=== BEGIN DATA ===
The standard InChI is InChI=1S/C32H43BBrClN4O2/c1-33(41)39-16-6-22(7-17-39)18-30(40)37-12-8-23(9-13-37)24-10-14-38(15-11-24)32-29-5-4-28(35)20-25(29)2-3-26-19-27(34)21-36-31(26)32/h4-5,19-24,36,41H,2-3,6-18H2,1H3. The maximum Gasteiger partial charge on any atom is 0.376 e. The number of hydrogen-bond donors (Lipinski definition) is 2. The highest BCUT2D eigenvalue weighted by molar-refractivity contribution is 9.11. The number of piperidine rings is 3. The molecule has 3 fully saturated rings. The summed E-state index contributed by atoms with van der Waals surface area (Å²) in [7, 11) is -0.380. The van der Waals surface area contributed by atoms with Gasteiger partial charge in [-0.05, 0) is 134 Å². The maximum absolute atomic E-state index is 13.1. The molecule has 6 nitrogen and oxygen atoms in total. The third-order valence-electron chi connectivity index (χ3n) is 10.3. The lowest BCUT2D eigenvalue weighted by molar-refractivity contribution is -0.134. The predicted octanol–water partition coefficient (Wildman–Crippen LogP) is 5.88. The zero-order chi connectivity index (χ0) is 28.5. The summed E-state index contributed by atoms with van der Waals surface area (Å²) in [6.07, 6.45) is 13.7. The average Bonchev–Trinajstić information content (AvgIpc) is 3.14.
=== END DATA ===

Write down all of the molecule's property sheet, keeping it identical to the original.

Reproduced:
The standard InChI is InChI=1S/C32H43BBrClN4O2/c1-33(41)39-16-6-22(7-17-39)18-30(40)37-12-8-23(9-13-37)24-10-14-38(15-11-24)32-29-5-4-28(35)20-25(29)2-3-26-19-27(34)21-36-31(26)32/h4-5,19-24,36,41H,2-3,6-18H2,1H3. The maximum Gasteiger partial charge on any atom is 0.376 e. The number of hydrogen-bond donors (Lipinski definition) is 2. The highest BCUT2D eigenvalue weighted by molar-refractivity contribution is 9.11. The number of piperidine rings is 3. The molecule has 3 fully saturated rings. The summed E-state index contributed by atoms with van der Waals surface area (Å²) in [7, 11) is -0.380. The van der Waals surface area contributed by atoms with Gasteiger partial charge in [-0.05, 0) is 134 Å². The maximum absolute atomic E-state index is 13.1. The molecule has 6 nitrogen and oxygen atoms in total. The third-order valence-electron chi connectivity index (χ3n) is 10.3. The lowest BCUT2D eigenvalue weighted by molar-refractivity contribution is -0.134. The predicted octanol–water partition coefficient (Wildman–Crippen LogP) is 5.88. The zero-order chi connectivity index (χ0) is 28.5. The summed E-state index contributed by atoms with van der Waals surface area (Å²) in [6.07, 6.45) is 13.7. The average Bonchev–Trinajstić information content (AvgIpc) is 3.14.